In the movie Field of Dreams, the Kevin Costner character was advised that “if you build it, they will come.” And indeed, employers who are increasingly offering and implementing financial wellness initiatives clearly signal that this is their expectation. According to the Employee Benefit Research Institute’s 2021 Employer Financial Wellness Survey, employers seek — through financial wellness initiatives — to address a host of considerations around employee retirement preparedness, health care costs, and financial-related stress. And more and more of these programs are reported to be holistic in nature and derive from a formal plan to improve employees’ financial wellbeing. In other words, the programs are not simply being offered to check the box on benefits that may attract or retain workers. Instead, employers are seeking to move the dial on worker behavior, whether that is improved overall worker satisfaction, reducing employee financial stress, increasing employee productivity, or improving employee use of existing benefits such as retirement plans. In this Issue Brief, we examine the extent to which webinars intended to educate employees on a variety of financial wellness topics change behavior in one specific area: the use of the available 401(k) plan.
We find that:
- The likelihood of a financial wellbeing webinar being used varies significantly by participant characteristics across age and 401(k) contribution levels (a proxy for income).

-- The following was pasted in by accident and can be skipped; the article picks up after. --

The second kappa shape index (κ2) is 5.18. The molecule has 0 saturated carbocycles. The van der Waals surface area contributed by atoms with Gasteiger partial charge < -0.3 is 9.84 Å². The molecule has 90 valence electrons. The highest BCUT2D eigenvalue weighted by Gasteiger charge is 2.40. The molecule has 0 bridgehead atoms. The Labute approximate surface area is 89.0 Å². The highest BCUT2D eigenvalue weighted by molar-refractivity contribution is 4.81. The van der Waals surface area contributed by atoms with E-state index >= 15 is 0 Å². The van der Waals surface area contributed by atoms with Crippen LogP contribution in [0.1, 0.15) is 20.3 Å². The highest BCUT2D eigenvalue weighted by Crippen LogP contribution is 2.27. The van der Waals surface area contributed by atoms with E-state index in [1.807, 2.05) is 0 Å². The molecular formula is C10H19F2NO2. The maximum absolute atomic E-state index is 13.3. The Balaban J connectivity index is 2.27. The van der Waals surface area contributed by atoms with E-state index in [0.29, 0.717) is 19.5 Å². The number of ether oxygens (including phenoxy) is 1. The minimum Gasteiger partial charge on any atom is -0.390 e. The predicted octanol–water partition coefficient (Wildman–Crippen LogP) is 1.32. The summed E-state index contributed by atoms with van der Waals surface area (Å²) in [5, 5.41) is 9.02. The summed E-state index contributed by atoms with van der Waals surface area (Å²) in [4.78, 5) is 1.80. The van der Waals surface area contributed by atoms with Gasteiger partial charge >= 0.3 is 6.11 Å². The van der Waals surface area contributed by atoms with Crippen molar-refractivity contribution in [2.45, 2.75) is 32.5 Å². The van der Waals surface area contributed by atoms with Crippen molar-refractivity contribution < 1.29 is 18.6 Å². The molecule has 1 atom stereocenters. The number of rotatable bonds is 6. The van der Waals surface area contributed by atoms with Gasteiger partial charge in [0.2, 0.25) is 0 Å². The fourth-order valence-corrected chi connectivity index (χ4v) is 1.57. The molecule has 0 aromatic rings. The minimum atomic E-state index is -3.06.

- The estimated increase in 401(k) contribution levels after attending any financial wellbeing webinar was between $649 and $988, depending on age and initial contribution level.
- Attending a budgeting webinar was positively related to increased employee 401(k) contributions for all cohorts examined.
- Attending an emergency fund webinar was associated with a reduction in new loans for older employees, while health savings account (HSA) webinars had the opposite association for younger employees.
- Attending a webinar on investments is associated with an “improved” asset allocation for older employees with lower contributions.
In other words, getting people to come to the Field of Dreams of financial wellness initiatives can be challenging for certain worker cohorts. However, for those workers who do engage in certain webinars, changes in 401(k) behavior may be evident.
This research was made possible through funding from AARP, American Express, Bank of America, Church Pension Group, Financial Finesse, HealthEquity, J.P. Morgan, Lincoln Financial Group, Mercer, NASAA, Principal Financial Group, and Prudential Financial.